Two weeks back, Fort Collins, Colorado, was ground zero for goat fanatics from all across the country. It was the site of the annual American Dairy Goat Association conference, where every year a competition is held to choose the best goat cheeses in the country. This year's winner was Redwood Hill Farm's California Crottin. Modeled after the Loire Valley's Crottin de Chavignol, California crottin is a tangy, crumbly goat cheese with a pearl-white paste and a subtle, earthy flavor.
A young crottin is moist and delicate, like a fresh goat cheese that has a little more sourness than usual. As it continues to age, its texture becomes more brittle, its flavor takes on a sharper, nuttier bite, and the rind begins to turn a darker shade of brown. In fact this brownish color and disc shape have led to crottin's dubious distinction of being one of the only cheeses named after something decidedly inedible: crottin in French means "dung" or "manure."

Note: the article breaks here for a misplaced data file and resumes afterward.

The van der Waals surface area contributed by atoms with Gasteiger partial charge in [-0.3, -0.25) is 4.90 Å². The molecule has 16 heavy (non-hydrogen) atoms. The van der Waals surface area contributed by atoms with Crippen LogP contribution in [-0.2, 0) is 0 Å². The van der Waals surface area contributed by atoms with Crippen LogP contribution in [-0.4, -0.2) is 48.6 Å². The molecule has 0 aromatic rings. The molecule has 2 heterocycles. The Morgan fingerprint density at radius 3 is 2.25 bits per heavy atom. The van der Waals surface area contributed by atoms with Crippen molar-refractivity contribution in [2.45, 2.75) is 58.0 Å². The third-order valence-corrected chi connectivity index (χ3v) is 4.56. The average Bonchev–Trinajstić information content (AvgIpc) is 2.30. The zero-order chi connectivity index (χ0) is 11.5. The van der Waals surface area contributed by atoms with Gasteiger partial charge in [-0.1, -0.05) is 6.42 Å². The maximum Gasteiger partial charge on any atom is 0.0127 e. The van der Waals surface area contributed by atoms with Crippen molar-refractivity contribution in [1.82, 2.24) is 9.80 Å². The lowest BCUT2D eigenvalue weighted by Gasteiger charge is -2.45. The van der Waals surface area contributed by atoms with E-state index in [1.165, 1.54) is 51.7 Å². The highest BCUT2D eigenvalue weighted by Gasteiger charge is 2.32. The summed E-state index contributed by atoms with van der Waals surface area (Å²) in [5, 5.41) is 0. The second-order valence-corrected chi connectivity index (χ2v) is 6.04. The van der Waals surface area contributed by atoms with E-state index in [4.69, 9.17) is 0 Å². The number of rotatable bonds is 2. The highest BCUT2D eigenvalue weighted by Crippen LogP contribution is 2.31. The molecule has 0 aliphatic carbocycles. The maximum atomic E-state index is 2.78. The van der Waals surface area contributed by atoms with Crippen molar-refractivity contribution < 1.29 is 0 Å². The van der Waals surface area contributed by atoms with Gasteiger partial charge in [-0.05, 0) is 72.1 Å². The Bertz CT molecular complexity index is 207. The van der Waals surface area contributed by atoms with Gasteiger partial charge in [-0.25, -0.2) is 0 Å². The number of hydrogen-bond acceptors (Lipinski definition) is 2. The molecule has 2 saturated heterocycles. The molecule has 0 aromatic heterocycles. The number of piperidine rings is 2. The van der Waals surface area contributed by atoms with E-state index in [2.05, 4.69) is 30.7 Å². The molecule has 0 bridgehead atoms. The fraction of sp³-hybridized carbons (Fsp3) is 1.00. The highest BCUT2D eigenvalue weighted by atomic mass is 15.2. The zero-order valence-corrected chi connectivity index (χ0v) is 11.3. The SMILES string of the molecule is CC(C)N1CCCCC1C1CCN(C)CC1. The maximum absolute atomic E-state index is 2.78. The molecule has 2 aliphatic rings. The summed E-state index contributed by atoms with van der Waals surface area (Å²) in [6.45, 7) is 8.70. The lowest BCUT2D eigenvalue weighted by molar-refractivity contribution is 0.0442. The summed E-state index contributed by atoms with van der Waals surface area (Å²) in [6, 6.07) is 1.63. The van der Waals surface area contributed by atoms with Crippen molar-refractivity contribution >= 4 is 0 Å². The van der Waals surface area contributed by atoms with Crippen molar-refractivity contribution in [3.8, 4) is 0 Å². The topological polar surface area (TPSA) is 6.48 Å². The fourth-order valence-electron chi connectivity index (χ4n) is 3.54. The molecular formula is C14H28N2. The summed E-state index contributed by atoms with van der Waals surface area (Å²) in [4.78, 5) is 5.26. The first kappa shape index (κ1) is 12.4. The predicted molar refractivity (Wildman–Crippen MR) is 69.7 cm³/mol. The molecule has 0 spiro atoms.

There's no proper time to eat crottin; some enjoy the innocence of their fluffy mild youth, while others prefer them when they're old and get a little chip on their shoulders. In fact, when they're old and crumbly, they make an excellent grating cheese, a characteristic that people don't usually associate with goat cheeses.
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